Saturday, 11 April 2009

One size fits bugger all

Ian Blackwell got the first hundred of the season yesterday. But that wasn't the figure that caught the eye. Blackwell says he's lost 10 kilos over the winter, although he 'declined to give' his actual weight. Still north of 13 stones one would guess. He's a big-boned lad.

Blackwell has left Somerset, where he lurked as a village blacksmith of a player, for Durham, where he's a batting all-rounder. 'I think [Somerset captain Justin] Langer wanted me to be a bit fitter,' he said. 'He also told me he had an issue with my throwing arm, which I disputed. I didn't see myself fitting into the mould'.

So 10 kg lighter, Blackwell has buggered off - a case of heeding the message but blaming the messenger.  'He could not bring himself to use the first name of the Australian,' reported the Times. David Hopps went as far as calling him 'a wasted talent'. Blackwell was seen in conversation with Geoff Miller at Lord's, no doubt assuring him he can fill in where Samit Patel ['fat, unfit and lazy' - KP] has missed out.

All of which implies that Blackwell will play better if he's thinner, rather than just more dedicated. The truth is somewhat different, however much the legions of fitness trainers and conditioning coaches who surround pro cricketers would like it. Cricket is about fitness for purpose.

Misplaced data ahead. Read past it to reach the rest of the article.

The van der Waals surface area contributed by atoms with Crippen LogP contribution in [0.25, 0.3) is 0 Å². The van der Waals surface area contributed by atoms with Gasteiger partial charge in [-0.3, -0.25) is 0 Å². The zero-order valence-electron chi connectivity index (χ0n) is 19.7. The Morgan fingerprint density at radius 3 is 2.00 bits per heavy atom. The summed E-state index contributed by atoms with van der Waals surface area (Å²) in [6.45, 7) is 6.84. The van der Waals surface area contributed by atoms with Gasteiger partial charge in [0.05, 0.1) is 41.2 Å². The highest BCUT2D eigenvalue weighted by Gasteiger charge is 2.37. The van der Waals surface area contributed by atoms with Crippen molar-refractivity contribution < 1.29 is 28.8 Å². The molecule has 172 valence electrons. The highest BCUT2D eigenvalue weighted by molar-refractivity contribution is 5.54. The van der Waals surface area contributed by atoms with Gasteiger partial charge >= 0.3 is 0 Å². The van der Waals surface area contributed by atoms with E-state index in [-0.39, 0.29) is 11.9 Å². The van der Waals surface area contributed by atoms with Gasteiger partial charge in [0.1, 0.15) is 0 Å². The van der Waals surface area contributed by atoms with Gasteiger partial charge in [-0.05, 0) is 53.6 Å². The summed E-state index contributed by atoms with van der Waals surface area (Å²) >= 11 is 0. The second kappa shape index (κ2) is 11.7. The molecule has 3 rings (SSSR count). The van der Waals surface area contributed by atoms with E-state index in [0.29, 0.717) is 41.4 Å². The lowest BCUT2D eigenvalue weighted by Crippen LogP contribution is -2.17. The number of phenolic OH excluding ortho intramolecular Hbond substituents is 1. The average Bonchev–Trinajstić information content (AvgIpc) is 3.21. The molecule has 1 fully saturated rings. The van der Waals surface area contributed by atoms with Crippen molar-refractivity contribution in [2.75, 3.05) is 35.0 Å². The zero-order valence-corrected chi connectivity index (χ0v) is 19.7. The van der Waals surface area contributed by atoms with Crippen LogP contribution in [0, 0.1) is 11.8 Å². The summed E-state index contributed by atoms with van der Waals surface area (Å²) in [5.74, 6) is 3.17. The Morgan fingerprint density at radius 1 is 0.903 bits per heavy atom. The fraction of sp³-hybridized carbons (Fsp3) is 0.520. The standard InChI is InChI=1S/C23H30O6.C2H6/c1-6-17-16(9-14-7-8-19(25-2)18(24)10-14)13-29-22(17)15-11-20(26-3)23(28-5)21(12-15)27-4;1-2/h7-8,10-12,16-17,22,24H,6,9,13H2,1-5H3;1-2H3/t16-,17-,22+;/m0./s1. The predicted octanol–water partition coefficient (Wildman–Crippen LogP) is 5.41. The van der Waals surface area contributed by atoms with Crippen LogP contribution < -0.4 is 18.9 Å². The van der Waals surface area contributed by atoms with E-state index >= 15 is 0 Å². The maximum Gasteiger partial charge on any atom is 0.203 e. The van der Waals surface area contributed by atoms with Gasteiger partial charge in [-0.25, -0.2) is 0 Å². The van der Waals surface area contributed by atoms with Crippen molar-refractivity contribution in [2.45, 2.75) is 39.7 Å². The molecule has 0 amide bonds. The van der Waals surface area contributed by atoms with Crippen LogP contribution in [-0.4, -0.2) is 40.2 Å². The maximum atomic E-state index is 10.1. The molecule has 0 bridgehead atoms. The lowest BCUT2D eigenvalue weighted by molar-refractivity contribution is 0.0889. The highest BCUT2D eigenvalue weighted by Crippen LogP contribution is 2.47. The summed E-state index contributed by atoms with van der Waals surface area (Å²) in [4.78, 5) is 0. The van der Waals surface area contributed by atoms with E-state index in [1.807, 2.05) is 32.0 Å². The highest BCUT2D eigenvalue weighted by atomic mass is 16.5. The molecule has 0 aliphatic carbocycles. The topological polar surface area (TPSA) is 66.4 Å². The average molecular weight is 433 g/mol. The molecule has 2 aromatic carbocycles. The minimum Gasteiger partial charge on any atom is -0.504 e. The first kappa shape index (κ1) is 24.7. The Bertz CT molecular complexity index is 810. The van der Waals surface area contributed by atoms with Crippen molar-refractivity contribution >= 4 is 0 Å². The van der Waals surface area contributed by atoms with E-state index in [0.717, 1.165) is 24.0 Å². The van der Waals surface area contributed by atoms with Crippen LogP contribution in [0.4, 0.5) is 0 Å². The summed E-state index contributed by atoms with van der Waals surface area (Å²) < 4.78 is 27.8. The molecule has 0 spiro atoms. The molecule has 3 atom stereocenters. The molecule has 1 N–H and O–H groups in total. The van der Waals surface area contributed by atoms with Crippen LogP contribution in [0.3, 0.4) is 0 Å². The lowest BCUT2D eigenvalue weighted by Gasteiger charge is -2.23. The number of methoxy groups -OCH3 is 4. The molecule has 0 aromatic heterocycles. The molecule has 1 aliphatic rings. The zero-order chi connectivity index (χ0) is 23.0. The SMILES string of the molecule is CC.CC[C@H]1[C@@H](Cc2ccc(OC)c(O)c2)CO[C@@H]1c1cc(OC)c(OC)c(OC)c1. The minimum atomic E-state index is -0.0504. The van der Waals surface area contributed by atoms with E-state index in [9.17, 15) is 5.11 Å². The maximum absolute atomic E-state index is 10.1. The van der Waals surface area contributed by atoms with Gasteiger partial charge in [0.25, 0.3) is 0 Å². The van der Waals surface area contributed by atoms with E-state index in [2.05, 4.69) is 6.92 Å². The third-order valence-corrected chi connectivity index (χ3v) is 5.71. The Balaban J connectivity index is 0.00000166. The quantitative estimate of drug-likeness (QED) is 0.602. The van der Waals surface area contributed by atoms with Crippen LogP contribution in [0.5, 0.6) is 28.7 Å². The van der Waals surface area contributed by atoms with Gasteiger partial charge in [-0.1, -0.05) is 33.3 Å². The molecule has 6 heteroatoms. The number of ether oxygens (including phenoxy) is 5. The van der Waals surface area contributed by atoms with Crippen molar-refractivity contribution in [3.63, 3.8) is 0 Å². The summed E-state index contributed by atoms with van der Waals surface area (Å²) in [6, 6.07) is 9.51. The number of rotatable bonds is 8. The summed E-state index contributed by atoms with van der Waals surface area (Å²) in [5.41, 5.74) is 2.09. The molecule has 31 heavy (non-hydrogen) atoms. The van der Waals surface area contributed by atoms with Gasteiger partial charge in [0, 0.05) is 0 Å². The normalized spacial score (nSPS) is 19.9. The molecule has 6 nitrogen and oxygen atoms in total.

Virender Sehwag could be thinner. So could Shane Warne - who could also knock the smoking on the head - and so could Jesse Ryder. Not to mention Inzy, for whom no net session was complete without a wicker chair for him to sit in while he awaited his turn to bat. Where's the evidence that says they'd be better if they shed the timber?

Cricket - sport - is a meritocracy. Talent doesn't always apply itself to the hardest working or to conventional thinking. It's alright to be fat if you're good. The doctor himself, WG, played his last first class game this week in 1908. He'd only been playing for 43 years. Not bad for a big lad.

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